* $50.5 bln package goes to Obama three months after storm
* Republican effort to offset aid with cuts is thwarted
* Disaster aid became ensnared in partisan budget fight
A long-delayed $50.5 billion aid package for victims of Superstorm Sandy cleared the Senate on Monday, three months after the storm destroyed or damaged hundreds of thousands of homes and businesses in coastal New York, New Jersey and Connecticut.
The package, approved 62-36 in the Democratic-controlled Senate, now goes to President Barack Obama to be signed into law. Added to flood insurance legislation passed by Congress earlier this month, it brings Sandy aid appropriations to $60.2 billion.
All the opposing lawmakers were Republicans. But nine Republicans joined Democrats in voting yes to narrowly cross the 60-vote threshold required for passage.
The Senate also defeated a Republican amendment that sought to offset the Sandy aid with cuts to discretionary spending spread over the next nine years.
The vote was delayed last week as Senate leaders wrangled over new rules aimed at limiting procedural roadblocks known as filibusters.
Sandy's victims "have been waiting for three months for their federal government to step up and help them rebuild their lives and rebuild their livelihoods," said Appropriations Committee Chairwoman Barbara Mikulski of Maryland. "They have been waiting and waiting."
The package will provide $10 billion to repair public transport infrastructure, $5.3 billion to replenish the Federal Emergency Management Agency's disaster relief fund and $16 billion in Community Development Block Grant funding - money to be used by municipalities largely to rebuild homes and businesses.
"This bill meets the current needs of the recovery efforts," Mikulski said.
CAUGHT IN BUDGET DEBATE
The Sandy aid package became ensnared in a bitter partisan battle over deficit reduction. Many Republicans saw it as an opportunity to take a stand against a big spending increase after being forced to swallow tax hikes on the wealthy as part of the New Year's deal to avert the "fiscal cliff."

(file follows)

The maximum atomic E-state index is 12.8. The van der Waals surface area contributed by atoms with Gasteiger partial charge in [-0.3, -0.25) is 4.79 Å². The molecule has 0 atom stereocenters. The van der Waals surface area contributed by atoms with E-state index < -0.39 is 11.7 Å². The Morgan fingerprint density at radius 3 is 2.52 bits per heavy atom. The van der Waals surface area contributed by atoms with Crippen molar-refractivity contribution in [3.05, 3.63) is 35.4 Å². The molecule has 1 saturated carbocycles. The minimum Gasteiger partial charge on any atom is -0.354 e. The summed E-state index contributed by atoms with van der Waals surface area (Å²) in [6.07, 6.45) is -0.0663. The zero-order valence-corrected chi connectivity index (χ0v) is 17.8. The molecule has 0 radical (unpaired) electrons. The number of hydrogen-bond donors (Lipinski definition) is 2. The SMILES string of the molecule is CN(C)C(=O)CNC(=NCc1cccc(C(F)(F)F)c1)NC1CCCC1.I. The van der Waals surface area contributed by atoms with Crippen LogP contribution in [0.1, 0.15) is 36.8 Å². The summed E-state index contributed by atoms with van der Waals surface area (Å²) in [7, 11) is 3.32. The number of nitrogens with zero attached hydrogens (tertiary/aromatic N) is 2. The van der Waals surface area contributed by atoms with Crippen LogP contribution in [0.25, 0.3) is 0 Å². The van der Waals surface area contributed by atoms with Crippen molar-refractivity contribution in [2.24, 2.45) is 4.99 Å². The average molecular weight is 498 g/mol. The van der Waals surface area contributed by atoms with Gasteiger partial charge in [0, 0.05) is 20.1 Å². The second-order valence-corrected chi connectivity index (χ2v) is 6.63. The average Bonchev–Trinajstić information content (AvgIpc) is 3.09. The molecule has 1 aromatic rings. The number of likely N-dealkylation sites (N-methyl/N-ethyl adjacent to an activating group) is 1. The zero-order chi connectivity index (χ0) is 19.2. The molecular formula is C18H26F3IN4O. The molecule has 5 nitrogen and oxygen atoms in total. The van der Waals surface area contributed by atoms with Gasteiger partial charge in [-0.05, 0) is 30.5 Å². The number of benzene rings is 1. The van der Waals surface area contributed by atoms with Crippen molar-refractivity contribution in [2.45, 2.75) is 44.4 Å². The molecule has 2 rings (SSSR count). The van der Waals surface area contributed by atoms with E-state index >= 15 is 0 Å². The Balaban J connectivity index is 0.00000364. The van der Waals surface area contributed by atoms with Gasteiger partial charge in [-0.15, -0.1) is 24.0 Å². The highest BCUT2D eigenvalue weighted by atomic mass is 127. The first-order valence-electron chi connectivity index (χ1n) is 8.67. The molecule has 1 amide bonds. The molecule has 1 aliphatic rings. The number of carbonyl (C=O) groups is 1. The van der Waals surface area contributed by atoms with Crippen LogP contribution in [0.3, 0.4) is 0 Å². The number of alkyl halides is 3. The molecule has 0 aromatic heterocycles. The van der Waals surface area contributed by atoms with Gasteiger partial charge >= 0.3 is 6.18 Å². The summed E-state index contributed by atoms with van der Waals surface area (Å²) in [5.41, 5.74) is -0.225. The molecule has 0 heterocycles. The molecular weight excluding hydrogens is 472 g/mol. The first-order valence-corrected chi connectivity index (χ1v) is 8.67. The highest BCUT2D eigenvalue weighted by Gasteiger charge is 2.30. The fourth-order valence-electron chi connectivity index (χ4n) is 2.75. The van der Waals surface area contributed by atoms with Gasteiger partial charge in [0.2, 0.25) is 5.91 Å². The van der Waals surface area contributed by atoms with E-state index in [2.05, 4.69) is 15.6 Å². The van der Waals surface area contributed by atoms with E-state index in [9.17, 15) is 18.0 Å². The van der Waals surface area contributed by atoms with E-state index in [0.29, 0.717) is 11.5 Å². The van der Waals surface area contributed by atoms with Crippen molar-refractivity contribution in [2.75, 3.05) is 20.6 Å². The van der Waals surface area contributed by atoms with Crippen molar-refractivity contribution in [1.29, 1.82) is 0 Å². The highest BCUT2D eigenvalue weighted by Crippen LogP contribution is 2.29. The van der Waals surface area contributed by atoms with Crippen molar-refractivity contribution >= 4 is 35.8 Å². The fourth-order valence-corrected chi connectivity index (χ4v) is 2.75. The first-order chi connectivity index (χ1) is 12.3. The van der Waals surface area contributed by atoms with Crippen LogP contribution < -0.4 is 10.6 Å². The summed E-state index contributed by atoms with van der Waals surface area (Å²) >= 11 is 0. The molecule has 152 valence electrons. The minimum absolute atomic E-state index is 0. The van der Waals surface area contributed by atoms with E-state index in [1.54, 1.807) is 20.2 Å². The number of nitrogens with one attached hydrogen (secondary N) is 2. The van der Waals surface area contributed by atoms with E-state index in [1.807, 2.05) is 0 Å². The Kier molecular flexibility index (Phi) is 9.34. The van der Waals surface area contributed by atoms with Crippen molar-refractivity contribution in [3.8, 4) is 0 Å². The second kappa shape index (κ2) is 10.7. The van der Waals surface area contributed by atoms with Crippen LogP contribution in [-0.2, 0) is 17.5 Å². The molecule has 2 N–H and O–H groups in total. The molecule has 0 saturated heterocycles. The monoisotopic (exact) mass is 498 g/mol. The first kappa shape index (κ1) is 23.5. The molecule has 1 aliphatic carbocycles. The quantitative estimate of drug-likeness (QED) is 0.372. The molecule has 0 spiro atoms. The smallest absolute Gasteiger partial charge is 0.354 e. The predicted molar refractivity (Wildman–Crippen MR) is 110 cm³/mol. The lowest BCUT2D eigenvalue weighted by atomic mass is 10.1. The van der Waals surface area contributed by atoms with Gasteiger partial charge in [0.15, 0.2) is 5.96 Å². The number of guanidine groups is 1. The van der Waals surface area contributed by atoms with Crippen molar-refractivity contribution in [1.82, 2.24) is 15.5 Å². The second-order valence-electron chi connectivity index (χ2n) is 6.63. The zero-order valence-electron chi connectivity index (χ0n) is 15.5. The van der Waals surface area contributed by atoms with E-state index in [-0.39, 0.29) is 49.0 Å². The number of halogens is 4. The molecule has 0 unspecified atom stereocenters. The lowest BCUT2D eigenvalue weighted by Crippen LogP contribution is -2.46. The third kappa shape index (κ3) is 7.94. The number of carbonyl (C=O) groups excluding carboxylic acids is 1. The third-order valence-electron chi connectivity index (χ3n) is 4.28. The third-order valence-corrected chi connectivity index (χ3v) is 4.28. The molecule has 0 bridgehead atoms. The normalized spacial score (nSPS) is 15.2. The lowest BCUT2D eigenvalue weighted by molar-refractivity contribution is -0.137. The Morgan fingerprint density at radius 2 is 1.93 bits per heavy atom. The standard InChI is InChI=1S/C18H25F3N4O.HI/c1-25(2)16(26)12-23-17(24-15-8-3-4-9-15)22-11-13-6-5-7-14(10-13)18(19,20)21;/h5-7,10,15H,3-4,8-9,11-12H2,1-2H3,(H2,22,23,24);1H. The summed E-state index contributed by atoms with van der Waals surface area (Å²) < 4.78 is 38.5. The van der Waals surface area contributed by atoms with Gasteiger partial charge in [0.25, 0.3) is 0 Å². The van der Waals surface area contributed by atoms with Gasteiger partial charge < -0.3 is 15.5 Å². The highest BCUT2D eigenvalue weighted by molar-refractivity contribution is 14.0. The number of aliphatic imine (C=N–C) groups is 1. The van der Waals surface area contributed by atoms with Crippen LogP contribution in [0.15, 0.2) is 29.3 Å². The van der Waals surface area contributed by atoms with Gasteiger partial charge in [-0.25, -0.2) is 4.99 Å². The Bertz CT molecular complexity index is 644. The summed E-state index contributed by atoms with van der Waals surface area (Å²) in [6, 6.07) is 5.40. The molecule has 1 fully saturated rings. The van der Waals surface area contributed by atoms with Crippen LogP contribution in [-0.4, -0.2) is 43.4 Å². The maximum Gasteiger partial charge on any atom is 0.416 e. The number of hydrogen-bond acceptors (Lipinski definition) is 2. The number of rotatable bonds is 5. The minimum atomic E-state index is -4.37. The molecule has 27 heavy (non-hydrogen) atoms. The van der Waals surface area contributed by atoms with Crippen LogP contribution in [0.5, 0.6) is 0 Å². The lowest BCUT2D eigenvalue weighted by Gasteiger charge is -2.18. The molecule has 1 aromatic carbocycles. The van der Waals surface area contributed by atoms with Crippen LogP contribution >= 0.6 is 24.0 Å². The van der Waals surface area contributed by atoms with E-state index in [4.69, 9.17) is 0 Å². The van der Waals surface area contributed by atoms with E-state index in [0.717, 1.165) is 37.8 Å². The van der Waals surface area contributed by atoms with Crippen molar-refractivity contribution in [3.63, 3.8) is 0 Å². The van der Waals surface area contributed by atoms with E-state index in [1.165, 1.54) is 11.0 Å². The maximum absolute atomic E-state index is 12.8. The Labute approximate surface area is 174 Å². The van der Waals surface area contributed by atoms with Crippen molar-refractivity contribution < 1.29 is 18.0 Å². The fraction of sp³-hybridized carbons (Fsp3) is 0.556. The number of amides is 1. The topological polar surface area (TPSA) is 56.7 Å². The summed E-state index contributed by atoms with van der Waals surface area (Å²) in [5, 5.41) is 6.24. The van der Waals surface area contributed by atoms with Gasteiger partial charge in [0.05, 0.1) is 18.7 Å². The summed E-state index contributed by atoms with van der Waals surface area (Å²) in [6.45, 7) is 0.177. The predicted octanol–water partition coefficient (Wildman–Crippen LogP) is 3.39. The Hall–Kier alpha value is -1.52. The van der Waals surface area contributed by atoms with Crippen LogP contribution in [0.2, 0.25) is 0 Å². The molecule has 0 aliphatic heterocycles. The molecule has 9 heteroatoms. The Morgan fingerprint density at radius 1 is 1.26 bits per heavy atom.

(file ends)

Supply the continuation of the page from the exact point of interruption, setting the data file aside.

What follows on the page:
Republican Senator Mike Lee of Utah tried to rein in the Sandy package by seeking to offset the costs with a 0.5-percentage-point reduction in annual discretionary spending.
He said senators owed it to Americans to consider how the disaster spending might impair U.S. ability to fund other programs such as defense or healthcare.
"We have to stop and consider the fact that we are more than $16 trillion in debt and we're adding to that debt at a rate of more than $1 trillion every single year," Lee said.
His amendment was defeated 62-35 in another party-line split.
Conservative groups, including the Club for Growth and the Heritage Foundation, had urged senators to vote against the package without any offsets, saying it was filled with "pork."
The Republican-controlled House of Representatives passed the $50.5 billion package on Jan. 15 - largely with Democratic votes - after shaving off about $160 million and preventing any funds from being diverted to disasters in other states.
House Speaker John Boehner enraged East Coast politicians on Jan. 1 by canceling a previously scheduled vote on Sandy emergency funds. The storm wiped out many New Jersey and New York shore communities and flooded lower Manhattan transit tunnels on Oct. 29.
Since then, Congress has approved $9.7 billion to shore up the National Flood Insurance program to allow it to continue paying the Sandy-related claims of homeowners who bought flood insurance.
The $60.2 billion in aid is short of the $82 billion initially requested by New York, New Jersey and Connecticut.
The legislative delays marked a stark contrast with the congressional response to Hurricane Katrina, which devastated Gulf Coast communities and flooded New Orleans in 2005.
Within 10 days of that storm, Congress had approved $62.3 billion in aid. Subsequent measures brought total taxpayer funds to rebuild the region to more than $100 billion.